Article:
"Goddamned General Tso and his goddamned chicken," you breathe, a half-smirk curving the softly rough words. I love to hear you talk, even when you are swearing at a dead, fictional character in a dive Chinese place.
"Goddamned," you repeat.
I am fiddling with a burst blister on my left middle finger. It is a rounded rectangle and despite how much it hurts I push at the deflated flap.
You are looking at me, waiting for my faithful repetition of your curse, a solo Greek chorus. I pull at an edge of the pink skin, and say nothing.
"Did you hear me? Stop that!" Your hand tackles mine, bending my pinky back.
"Ow," is all I give you.
This is how we play, how we have played for many years. My therapist would be indignant; she would shake her ringleted mane and emphasize the ugly words she has taught me: dysfunctional, codependent, enabling. The tiger-eye beads around her neck would wink at me like a nervous uncle sharing a secret with a child. They roll on her sternum like marbles. At night, on her nightstand, they whisper my secret to the patchouli-scented room. How long have they known? Strung by a child in a country I cannot find on a map, the tiger-eyes match each other unevenly: similar shapes with different refractions of yellow and black.
You decide, "You're not listening to me." But I am. I always have been, through your endless tirades of which way toilet paper must be hung, through your dissatisfied grumbles over the way I take left turns, unsure and gentle like a lizard inching into sunshine. Each time you vent, you scoop a little more out of me. I watch the end of me coming; you are sure I am infinite, a hungry, insatiable child.
The night we argued in the Target parking lot, when all I wanted was to buy bookshelves and shampoo, you watched me cry and pronounced, "It's no big deal." At once my mind plucked apart where that phrase must have originated: deals between businessmen stuffed into three-piece suits, chomping cigars, fists full of money and stock certificates and martinis. Big deals, those men made. This was not one of them, certainly, I could see that. But when had I become a businessman in a transaction?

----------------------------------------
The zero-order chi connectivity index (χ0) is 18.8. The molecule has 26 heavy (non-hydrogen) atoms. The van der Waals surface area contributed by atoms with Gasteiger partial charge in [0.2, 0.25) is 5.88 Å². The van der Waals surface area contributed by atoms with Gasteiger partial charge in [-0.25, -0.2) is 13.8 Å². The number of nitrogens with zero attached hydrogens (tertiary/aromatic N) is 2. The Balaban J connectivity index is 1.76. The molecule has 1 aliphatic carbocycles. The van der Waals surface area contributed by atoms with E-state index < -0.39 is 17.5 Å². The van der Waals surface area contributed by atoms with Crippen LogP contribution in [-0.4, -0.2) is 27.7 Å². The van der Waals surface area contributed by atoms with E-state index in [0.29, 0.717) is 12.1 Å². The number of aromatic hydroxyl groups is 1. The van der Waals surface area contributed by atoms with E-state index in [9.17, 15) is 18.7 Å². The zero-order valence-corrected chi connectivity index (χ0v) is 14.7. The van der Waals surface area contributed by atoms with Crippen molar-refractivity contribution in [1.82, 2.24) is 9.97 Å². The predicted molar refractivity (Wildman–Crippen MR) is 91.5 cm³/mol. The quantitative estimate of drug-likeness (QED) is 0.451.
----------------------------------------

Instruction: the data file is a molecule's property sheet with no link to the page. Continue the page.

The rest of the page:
I know now when it was. It was every day I spent with you, every day I deferred to your roars, your charges, your assaults. There is no violence without a subject, and I laid down and bared my belly. No wonder you took to scooping me out. I refused to defend myself against you, sure that no one professing such love could take more than he could give.
My therapist leaves a message during dinner. She wants to know where I was today, where I am. The frown in her voice is so patient, like a mother's, and I hate her for it. As you hold my hand across the table to keep me from picking at my wound, I see that hand grasp the beads from around her neck, and pull. I pull, and they spill, clacking across the slate floor, and for a single moment I am smiling.